Most common cause for nosocomial infection
|A||Admission for elective surgery|
|B||Admission for normal delivery|
|C||Neoplasm patient in OPD for followup|
a. Any type of invasive (enters the body) procedure can expose a patient to the possibility of infection. Invasive surgical procedures increase a patient's risk of getting an infection by giving bacteria a route into normally sterile areas of the body.
b. An infection can be acquired from contaminated surgical equipment or from the hands of health care workers.
c. All hospitalized patients are at risk of acquiring an infection from their treatment or surgery. Some patients are at greater risk than others, especially young children, the elderly, and persons with compromised immune systems.. The risk factors for hospital-acquired infections include:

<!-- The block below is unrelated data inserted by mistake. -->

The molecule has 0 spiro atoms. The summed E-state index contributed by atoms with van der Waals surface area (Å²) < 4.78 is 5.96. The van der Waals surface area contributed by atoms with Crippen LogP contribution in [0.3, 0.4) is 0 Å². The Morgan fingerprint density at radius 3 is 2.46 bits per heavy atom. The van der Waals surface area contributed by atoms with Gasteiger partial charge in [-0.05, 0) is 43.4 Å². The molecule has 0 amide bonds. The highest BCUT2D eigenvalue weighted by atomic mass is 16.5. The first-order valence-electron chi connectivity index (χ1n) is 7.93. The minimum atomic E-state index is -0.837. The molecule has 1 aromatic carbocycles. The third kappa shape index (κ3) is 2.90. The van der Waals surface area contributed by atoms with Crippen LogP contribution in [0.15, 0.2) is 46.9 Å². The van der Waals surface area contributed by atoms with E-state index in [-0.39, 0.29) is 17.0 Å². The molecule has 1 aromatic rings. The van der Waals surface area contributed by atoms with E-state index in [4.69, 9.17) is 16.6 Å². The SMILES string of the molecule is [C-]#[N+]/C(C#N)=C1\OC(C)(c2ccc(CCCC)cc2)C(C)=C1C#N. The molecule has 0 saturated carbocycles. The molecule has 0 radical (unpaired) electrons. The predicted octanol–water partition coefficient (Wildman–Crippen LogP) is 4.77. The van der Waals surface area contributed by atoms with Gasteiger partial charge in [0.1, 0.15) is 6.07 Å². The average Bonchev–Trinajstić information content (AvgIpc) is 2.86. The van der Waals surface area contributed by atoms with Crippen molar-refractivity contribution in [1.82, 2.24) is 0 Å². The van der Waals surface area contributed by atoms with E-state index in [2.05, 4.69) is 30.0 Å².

ii. The use of antibiotics for more than 10 days,
iii. Use of invasive devices,
iv. Poor postoperative status,
v. A prolonged hospital stay
vi. Severity of underlying illness
vii. Compmised nutritional or immune status
viii. Use of indwelling catheters
ix. Failure of health care workers to wash their hands between patients or before procedures
x. Prevalence of antibiotic-resistant bacteria from the overuse of antibiotics
xi. Any type of invasive (enters the body) procedure can expose a patient to the possibility of infection.
· The most common sources of infection in their hospital are urinary catheters, central venous (in the vein) catheters, and endotrachial tubes or tubes going through the mouth into the stomach